April 01, 2022

Refusing to Kill


Refusing to Kill
Refusing to murder is not a crime. Flickr, Matt Spurr

In an interview with the Independent Russian media outlet Meduza, lawyer Mikhail Benyash explained why 12 soldiers that he represents were (merely) fired for refusing to go to Ukraine—and why it is important that they try to get their jobs back.

As it turns out, Russian soldiers are obligated to fight in wars and armed conflicts, but not "special operations." By refusing to call the war in Ukraine what it actually is, the Russian government inadvertently provided a legal way for soldiers to refuse to fight.

In the wake of the news, hundreds of soldiers from all over Russia have reached out to Benyash seeking advice on how to refuse to fight in Ukraine without risking their futures. If the 12 soldiers that have already been fired are able to get their jobs back, it may provide precedent for countless others to follow suit.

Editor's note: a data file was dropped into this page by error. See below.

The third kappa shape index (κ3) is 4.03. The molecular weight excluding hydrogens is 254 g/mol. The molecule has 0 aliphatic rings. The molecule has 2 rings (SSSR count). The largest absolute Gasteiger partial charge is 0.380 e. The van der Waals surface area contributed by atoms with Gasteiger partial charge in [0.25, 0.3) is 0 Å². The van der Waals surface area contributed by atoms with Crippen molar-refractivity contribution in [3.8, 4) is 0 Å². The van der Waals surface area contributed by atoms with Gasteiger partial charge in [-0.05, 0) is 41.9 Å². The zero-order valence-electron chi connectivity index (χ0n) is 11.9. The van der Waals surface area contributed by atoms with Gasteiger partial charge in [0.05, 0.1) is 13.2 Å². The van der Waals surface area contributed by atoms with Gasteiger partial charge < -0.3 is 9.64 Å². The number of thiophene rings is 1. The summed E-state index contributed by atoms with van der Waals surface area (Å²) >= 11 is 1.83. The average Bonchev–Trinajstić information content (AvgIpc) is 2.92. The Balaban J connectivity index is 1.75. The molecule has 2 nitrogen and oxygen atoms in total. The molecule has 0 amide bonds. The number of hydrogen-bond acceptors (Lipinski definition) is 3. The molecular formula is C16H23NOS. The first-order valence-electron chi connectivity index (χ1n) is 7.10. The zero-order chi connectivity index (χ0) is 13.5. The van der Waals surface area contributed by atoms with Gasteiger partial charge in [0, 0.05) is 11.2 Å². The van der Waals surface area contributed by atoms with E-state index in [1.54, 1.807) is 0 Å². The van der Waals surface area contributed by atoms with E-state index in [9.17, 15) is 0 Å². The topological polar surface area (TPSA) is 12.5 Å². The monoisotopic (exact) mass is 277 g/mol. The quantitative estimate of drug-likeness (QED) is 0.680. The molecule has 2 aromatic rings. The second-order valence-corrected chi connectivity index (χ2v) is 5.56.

In the words of Benyash: "[Soldiers] ask me whether they will be able to continue working. I tell them: from a legal point of view, yes. From the point of view of what is happening in Russia... We'll see."

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